To celebrate the release of the Downton Abbey movie, Jennifer shares the top 7 reasons she loves Downton Abbey.
If you would prefer to read rather than listen, scroll down for a transcript of the episode.
Transcript for Episode 21: 7 Reasons I Love Downton Abbey
It’s September 16, 2019, as I record this, and as the Downton Abbey movie is scheduled to release later this week, I thought I’d share with you the seven reasons I love Downton Abbey. Downton Abbey is the epitome of a sparkling vintage life, and while it’s not everyone’s fine china cup of tea, it certainly is mine. However, if you’re not a fan, you may feel free to skip this episode as it will simply annoy you.
I only have one bit of writing news to share this week, and that’s that The Highlanders novella collection is now available for preorder on Amazon. I’ll put a link in the show notes. My own contribution, a novella called The Violinist, is set in 1915, which happens to fall in the time period of Downton Abbey. But that’s just a coincidence. I promise.
I was a great fan of Downton Abbey from the beginning. For those who might not be familiar with it, it was a British television drama that aired in from 200X to 201X on PBS. Created by Julian Fellowes, it followed a similar pattern as a much older series called “Upstairs, Downstairs,” chronicling the lives of wealthy British people living lives of luxury juxtaposed against the servants who toiled for them below stairs. I loved watching these ways of life that were so foreign to me, both the nobles’ lives and the servants’ lives. Like all the best TV, movies, and books, it gave me a chance to escape my own reality and dream a little, in this case for an hour a week.
In anticipation of the movie being released later this week, I’ve broken down my appreciation for Downton Abbey into seven reasons.
- First of all, it was set in my favorite time period, the early twentieth century. From the first episode set in 1912 through the 1920s, it was an era filled with drama. One of the things I love about history is not only learning the facts about historical events, but learning how these events touched the lives of individual people and families. For example, long-ago events World War II or the Korean War seem so much more real and vivid to us when we hear how they affected our fathers, uncles, or grandfathers who fought in the war, or how our grandmothers coped on the homefront with rationing and shortages and war-bond drives. Well, in the same way, Downton Abbey lets me see historical events through the lens of one household. They got the ball rolling with the sinking of the Titanic in 1912, which kicked off Season One’s storyline. We saw the impact World War I had on different characters in different walks of life. We watched the wild spirit of the 1920s roll in, and all along, the various technologies: electricity, the telephone, the radio, the phonograph. One of my favorite scenes was from Season One where the dowager countess, Lady Violet, declares she will never have electricity in her house because of the damaging rays. Well, some people actually felt that way, and some still do feel suspicious about every wave of new technology that comes along. So my number-one reason for loving Downton Abbey is the time period.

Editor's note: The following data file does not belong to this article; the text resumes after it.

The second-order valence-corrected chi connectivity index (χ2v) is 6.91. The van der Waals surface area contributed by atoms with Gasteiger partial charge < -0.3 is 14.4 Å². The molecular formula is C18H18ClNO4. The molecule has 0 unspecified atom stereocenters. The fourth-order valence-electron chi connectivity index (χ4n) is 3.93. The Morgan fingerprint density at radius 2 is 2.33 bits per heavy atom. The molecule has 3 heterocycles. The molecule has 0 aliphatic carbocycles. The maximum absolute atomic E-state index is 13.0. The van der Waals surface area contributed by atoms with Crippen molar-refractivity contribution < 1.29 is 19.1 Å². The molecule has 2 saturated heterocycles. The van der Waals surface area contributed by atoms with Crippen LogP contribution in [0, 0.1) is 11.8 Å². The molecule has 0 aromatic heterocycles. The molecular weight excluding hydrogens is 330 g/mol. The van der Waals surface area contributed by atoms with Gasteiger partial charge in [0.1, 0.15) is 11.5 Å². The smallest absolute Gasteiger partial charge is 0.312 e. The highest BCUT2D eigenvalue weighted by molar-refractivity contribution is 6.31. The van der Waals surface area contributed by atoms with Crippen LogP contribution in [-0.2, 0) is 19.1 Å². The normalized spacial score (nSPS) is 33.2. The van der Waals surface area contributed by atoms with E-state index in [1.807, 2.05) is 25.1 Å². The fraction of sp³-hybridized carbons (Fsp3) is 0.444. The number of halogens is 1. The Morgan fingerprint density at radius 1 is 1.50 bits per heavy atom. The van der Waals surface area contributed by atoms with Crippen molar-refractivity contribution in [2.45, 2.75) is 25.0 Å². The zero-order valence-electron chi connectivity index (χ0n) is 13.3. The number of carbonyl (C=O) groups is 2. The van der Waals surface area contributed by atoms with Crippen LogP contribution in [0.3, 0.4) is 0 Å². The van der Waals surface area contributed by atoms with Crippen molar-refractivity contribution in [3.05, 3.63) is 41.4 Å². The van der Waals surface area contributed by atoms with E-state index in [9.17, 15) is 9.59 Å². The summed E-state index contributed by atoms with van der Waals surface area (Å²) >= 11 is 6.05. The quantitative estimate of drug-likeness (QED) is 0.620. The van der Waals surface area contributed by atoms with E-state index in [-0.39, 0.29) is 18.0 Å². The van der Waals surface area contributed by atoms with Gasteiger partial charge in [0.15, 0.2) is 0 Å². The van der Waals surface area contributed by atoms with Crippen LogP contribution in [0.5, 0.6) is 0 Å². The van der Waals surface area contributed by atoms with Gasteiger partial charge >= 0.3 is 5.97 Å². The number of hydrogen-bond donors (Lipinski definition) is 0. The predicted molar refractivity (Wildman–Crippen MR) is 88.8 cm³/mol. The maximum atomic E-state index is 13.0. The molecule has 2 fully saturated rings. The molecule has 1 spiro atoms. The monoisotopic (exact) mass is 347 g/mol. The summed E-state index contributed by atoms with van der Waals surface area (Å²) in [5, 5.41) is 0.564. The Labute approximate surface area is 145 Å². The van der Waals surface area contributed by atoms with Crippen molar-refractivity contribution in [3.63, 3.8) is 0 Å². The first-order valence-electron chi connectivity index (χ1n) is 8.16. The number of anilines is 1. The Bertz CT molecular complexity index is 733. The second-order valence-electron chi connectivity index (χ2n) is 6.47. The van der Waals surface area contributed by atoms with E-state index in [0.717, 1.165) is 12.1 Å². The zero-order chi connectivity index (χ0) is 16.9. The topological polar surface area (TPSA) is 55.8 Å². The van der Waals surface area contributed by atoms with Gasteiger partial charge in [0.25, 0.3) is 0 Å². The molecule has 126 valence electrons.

- The stories! Downton Abbey is great storytelling, pure and simple. There are mysteries. There are murders and suspicious and inconvenient deaths (poor Mr. Pamuk). There are jilted brides, sibling rivalries, conflicts and betrayals and treacheries of all sorts, punctuated by sweet and tender moments, sometimes from characters you’d least suspect of being capable of sweet and tender. And there’s romance and heartbreak and more romance and more heartbreak and more romance and even some happy endings. There’s good character development, with characters who grow and change over the course of the series. So my second reason for loving Downton Abbey is the storytelling.
- The costumes ! The costumes. The dresses. The hats. The sparkly headbands and slinky gloves and luxurious jewelry. I could watch the series with the sound off and just enjoy the costumes. Even the outfits I hated, I loved.
- Good values. In Downton Abbey, a person’s character wins out over their social status. In a world where rich people are often vilified like cartoon villains simply for being rich, and poor people are often considered virtuous just for being poor, Downton Abbey showed a world where rich people could be good and kind and generous, and the lower classes were not necessarily saintly just because they were poor. To be sure, some of the wealthy characters were disgusting human beings–hello, Larry Grey. And many of the below-stairs people were, of course, men and women of sterling character. But most of them were a mixed bag: clever Lady Mary and snobbish Lady Mary. Kind Lady Edith and revengeful Lady Edith. Treacherous Thomas and vulnerable Thomas. Most of the characters are multi-dimensional, which means they’re human, like every one of us. We can relate to them. And multi-dimensional characters also point back to good storytelling. I appreciated the fact that, at Downton Abbey overall, a person’s quality of character mattered more than their social status.